• Tule River
    • Waterfalls
    • Wilderness

Balch Park Sequoia
located within the Mountain Home State Forest is a popular destination for the locals and families. Balch Park Campground is paved and RV accessible. 71 campsites, on first come basis.

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Small pond fishing near Balch Park

Meadows, mountain peaks, streams, waterfalls, huge granite rocks & cliffs are all over. Plus some secluded groves of Giant Sequoia trees. Mosquitos can be annoying in these parts, so bring the chemical warfare and the screen room tent.snow

Roads Open: May – October
Forest mountain roads close annually, due to winter snow

meadows

SEQUOIA_map
SEQUOIA NF MAP

Area activities include:

Backpacking
Back Road Exploration
Campground Camping
Fishing
Hiking
Horseback Riding
Meadows
Mountain Biking
Picnic
Sequoia Groves
Swimming Holes
Tule River (North Fork)
Golden Trout Wilderness

USDA Forest Service Map is highly advised for this area. There are many dirt roads & numerous trails. Minimal cell phone signal inside these dense forests and large granite river canyons. GPS even has trouble getting connected, due to the immense canopy of trees.

Mountain Home Backpacking

hikerShake Camp – Best hiking trail access to Golden Trout Wilderness

In the backcountry, tent camping is allowed any place on soil 100 feet from trail or water. No camping on meadows. Ground fires are very allowed with fire permit. Use existing camp site when available. Check with the correct ranger district for all back country camping rules. Wilderness permits are needed for backpackers and horse packers staying overnight in the wilderness area.

Local Ranger Stations:

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Golden Trout Trail Maps

Sequoia USFS Headquarters
Porterville, CA
559-784-1500

Tule River Ranger District
Springville, CA
559-539-2607

Mountain Home Backroads

Dirt back roads are so narrow they cannot accommodate the large motorhome or RV traveler.  Trucks pulling horse trailers are common, with very few options for a pull-out to pass.

This forested area is filled with old logging roads that lead to lush Sequoia groves & meadows.  The whole network of forest roads back here either –  loop back to each other, or deal end, often at a trailhead parking area. No roads connect through to any other portion of the Sierra range. Golden Trout Wilderness is a road-less area of the Southern Sierra Nevada.

Signs Not Reflective

The old skool, painted, wooden road signs do not READ well at night, so avoid arriving in the dark.

When it’s dark outside, it is best to STOP: Shut off the vehicle, get out and take a stretch break,  find the north star; Get your bearing straight, look at the real map with a flashlight – before driving miles to an unknown destination, just to turn around.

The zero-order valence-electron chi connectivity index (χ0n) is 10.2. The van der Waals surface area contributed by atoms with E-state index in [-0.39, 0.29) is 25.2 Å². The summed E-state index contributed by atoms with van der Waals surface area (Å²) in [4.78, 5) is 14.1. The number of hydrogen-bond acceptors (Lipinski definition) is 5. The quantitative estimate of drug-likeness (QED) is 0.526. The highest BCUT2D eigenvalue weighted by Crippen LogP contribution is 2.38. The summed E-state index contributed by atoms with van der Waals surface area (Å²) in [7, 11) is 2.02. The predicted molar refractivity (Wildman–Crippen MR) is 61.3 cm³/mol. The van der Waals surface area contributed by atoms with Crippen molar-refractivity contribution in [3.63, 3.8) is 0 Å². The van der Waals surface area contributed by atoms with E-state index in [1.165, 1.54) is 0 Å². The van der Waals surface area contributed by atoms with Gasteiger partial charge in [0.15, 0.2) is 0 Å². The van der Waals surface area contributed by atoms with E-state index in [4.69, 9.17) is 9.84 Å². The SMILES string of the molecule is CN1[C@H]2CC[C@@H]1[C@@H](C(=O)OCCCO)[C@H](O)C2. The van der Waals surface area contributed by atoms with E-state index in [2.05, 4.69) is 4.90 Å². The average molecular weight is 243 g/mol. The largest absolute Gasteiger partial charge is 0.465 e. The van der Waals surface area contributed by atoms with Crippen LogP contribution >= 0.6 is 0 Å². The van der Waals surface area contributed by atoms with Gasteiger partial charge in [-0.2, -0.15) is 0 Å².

Be very aware of the Forest Service signage, use your trip meter for clocking mileage. Have a good map on hand. See MAP ABOVE.  It is very easy to get lost in this forest and you may end up driving for hours, maybe in circles. I swear this intersection looks familiar.

Road Signs

Mountain Home Campgrounds 

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Balch and Frazier are the two larger, developed campgrounds; all others are smaller camps w/ primitive facilities.

NOTE: all the Campgrounds in this forest now charge an overnight fee for camping. (Decades ago they were free, but not anymore.)

Balch Park Campground
Frazier Mill Campground
Hedrick Pond Camp

Hidden Falls Campground
Moses Gulch Campground
Shake Camp

campground elev. spots toilet water nearby comments
Moses Gulch 5500′ 10 pit river Tule River no trailers
Hidden Falls 6150′ 8 pit river Tule River no trailers
Shake Camp 6490′ 11 pit piped Golden Trout
Wilderness
backpack & horse trailhead
Hedrick Pond 6200′ 14 vault piped fishing pond RV ok; no hookups
Frazier Mill 6150′ 46 pit piped Sequoia Grove RV ok; no hookups
Balch Park 6000′ 71 flush piped fishing pond Tulare County Park

Frasier Mill Campground is spelled w/ a Z (like Frazier)on many printed maps and inside some camping books, but the proper spelling (on a sign at the campground) is actually Frasier w/ an S. This camp is located at the site of an old lumber mill.

Decent signage leads to smaller, secluded campgrounds and hiking trail heads. Dirt road driving will be required. See BACKROADS (above heading) for tips on back road driving and night time arrivals.

Plenty of trails for horses back in these parts, most of them lead to Golden Trout Wilderness. Watch out for oncoming vehicles with horse trailers!

No primitive camping outside of developed campgrounds. Due to fire dangers around these majestic Sequoia trees. You must camp within the designated campground, or HOOF IT into the the wilderness for backpacking.

Mountain Home Hiking

Numerous trails around each campground area will lead to the waters edge @ Tule River; into the Golden Trout Wilderness (for longer day hikes), along creeks w/ wildflowers, near lush meadows  or through Giant Sequoia Groves.

Deer Ridge & Bogus Meadow Hike

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Cold Swimming Hole

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Nearby towns:

Camp Nelson, CA
Ponderosa, CA
Porterville, CA
Springville, CA